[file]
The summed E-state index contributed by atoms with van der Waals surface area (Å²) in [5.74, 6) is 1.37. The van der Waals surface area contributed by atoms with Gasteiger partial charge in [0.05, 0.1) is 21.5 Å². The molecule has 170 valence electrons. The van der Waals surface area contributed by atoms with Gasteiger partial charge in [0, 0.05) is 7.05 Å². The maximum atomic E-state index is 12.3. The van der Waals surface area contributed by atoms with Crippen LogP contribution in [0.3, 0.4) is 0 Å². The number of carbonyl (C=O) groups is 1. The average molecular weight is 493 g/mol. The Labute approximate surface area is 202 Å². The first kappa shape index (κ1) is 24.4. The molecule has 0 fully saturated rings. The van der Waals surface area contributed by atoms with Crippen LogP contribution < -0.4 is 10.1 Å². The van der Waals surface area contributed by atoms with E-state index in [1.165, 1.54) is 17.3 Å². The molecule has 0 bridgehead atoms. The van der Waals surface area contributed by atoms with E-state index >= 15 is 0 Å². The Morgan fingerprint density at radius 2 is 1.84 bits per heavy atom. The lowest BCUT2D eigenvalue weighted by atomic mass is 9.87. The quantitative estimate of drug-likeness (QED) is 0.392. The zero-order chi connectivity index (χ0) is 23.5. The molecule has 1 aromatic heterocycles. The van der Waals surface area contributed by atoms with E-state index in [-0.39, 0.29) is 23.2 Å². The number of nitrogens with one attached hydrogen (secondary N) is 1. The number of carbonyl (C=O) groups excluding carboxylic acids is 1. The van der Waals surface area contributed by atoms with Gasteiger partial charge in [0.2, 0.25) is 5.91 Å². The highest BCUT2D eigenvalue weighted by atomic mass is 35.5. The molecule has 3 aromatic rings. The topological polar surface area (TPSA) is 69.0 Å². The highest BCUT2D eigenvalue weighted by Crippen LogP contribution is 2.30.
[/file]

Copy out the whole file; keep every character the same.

The summed E-state index contributed by atoms with van der Waals surface area (Å²) in [5.74, 6) is 1.37. The van der Waals surface area contributed by atoms with Gasteiger partial charge in [0.05, 0.1) is 21.5 Å². The molecule has 170 valence electrons. The van der Waals surface area contributed by atoms with Gasteiger partial charge in [0, 0.05) is 7.05 Å². The maximum atomic E-state index is 12.3. The van der Waals surface area contributed by atoms with Crippen LogP contribution in [0.3, 0.4) is 0 Å². The number of carbonyl (C=O) groups is 1. The average molecular weight is 493 g/mol. The Labute approximate surface area is 202 Å². The first kappa shape index (κ1) is 24.4. The molecule has 0 fully saturated rings. The van der Waals surface area contributed by atoms with Crippen LogP contribution < -0.4 is 10.1 Å². The van der Waals surface area contributed by atoms with E-state index in [1.165, 1.54) is 17.3 Å². The molecule has 0 bridgehead atoms. The van der Waals surface area contributed by atoms with E-state index >= 15 is 0 Å². The Morgan fingerprint density at radius 2 is 1.84 bits per heavy atom. The lowest BCUT2D eigenvalue weighted by atomic mass is 9.87. The quantitative estimate of drug-likeness (QED) is 0.392. The zero-order chi connectivity index (χ0) is 23.5. The molecule has 1 aromatic heterocycles. The van der Waals surface area contributed by atoms with E-state index in [-0.39, 0.29) is 23.2 Å². The number of nitrogens with one attached hydrogen (secondary N) is 1. The number of carbonyl (C=O) groups excluding carboxylic acids is 1. The van der Waals surface area contributed by atoms with Gasteiger partial charge in [0.2, 0.25) is 5.91 Å². The highest BCUT2D eigenvalue weighted by atomic mass is 35.5. The molecule has 3 aromatic rings. The topological polar surface area (TPSA) is 69.0 Å². The highest BCUT2D eigenvalue weighted by Crippen LogP contribution is 2.30.